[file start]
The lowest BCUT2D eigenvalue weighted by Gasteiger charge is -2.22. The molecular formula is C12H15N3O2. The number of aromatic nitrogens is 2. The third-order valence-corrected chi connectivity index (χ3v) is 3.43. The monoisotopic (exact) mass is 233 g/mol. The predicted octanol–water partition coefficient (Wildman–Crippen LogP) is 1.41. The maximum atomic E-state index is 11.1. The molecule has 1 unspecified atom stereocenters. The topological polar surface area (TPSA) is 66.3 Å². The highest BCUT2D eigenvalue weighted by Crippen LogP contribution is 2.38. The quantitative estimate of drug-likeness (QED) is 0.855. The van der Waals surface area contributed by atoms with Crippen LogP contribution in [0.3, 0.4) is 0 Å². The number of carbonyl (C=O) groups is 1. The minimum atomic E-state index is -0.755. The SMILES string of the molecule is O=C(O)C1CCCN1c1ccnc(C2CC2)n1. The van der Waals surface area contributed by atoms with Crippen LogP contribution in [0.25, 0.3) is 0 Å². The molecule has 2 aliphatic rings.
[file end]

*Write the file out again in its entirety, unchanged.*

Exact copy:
The lowest BCUT2D eigenvalue weighted by Gasteiger charge is -2.22. The molecular formula is C12H15N3O2. The number of aromatic nitrogens is 2. The third-order valence-corrected chi connectivity index (χ3v) is 3.43. The monoisotopic (exact) mass is 233 g/mol. The predicted octanol–water partition coefficient (Wildman–Crippen LogP) is 1.41. The maximum atomic E-state index is 11.1. The molecule has 1 unspecified atom stereocenters. The topological polar surface area (TPSA) is 66.3 Å². The highest BCUT2D eigenvalue weighted by Crippen LogP contribution is 2.38. The quantitative estimate of drug-likeness (QED) is 0.855. The van der Waals surface area contributed by atoms with Crippen LogP contribution in [0.3, 0.4) is 0 Å². The number of carbonyl (C=O) groups is 1. The minimum atomic E-state index is -0.755. The SMILES string of the molecule is O=C(O)C1CCCN1c1ccnc(C2CC2)n1. The van der Waals surface area contributed by atoms with Crippen LogP contribution in [0.25, 0.3) is 0 Å². The molecule has 2 aliphatic rings.